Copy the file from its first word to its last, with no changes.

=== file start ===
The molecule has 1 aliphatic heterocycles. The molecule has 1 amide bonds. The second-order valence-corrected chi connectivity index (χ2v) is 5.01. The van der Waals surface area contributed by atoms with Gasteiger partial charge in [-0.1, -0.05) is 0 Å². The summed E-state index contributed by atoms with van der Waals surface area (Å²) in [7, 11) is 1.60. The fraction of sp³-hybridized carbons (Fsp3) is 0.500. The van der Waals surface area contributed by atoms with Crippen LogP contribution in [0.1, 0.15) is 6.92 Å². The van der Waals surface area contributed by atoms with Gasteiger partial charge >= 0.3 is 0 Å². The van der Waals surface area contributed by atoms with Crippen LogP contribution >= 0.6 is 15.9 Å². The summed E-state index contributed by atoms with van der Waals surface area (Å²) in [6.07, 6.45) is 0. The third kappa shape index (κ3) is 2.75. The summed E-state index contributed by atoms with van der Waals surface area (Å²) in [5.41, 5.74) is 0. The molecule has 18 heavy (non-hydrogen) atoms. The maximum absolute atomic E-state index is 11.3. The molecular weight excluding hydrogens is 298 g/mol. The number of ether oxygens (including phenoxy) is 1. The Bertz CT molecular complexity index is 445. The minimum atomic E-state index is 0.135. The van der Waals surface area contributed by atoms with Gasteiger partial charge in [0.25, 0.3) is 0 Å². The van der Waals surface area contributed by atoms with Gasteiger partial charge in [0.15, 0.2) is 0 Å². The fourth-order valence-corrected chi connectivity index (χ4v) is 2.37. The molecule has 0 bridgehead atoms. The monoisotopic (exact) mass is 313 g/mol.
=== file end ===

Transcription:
The molecule has 1 aliphatic heterocycles. The molecule has 1 amide bonds. The second-order valence-corrected chi connectivity index (χ2v) is 5.01. The van der Waals surface area contributed by atoms with Gasteiger partial charge in [-0.1, -0.05) is 0 Å². The summed E-state index contributed by atoms with van der Waals surface area (Å²) in [7, 11) is 1.60. The fraction of sp³-hybridized carbons (Fsp3) is 0.500. The van der Waals surface area contributed by atoms with Crippen LogP contribution in [0.1, 0.15) is 6.92 Å². The van der Waals surface area contributed by atoms with Gasteiger partial charge >= 0.3 is 0 Å². The van der Waals surface area contributed by atoms with Crippen LogP contribution >= 0.6 is 15.9 Å². The summed E-state index contributed by atoms with van der Waals surface area (Å²) in [6.07, 6.45) is 0. The third kappa shape index (κ3) is 2.75. The summed E-state index contributed by atoms with van der Waals surface area (Å²) in [5.41, 5.74) is 0. The molecule has 18 heavy (non-hydrogen) atoms. The maximum absolute atomic E-state index is 11.3. The molecular weight excluding hydrogens is 298 g/mol. The number of ether oxygens (including phenoxy) is 1. The Bertz CT molecular complexity index is 445. The minimum atomic E-state index is 0.135. The van der Waals surface area contributed by atoms with Gasteiger partial charge in [0.25, 0.3) is 0 Å². The van der Waals surface area contributed by atoms with Gasteiger partial charge in [0.15, 0.2) is 0 Å². The fourth-order valence-corrected chi connectivity index (χ4v) is 2.37. The molecule has 0 bridgehead atoms. The monoisotopic (exact) mass is 313 g/mol.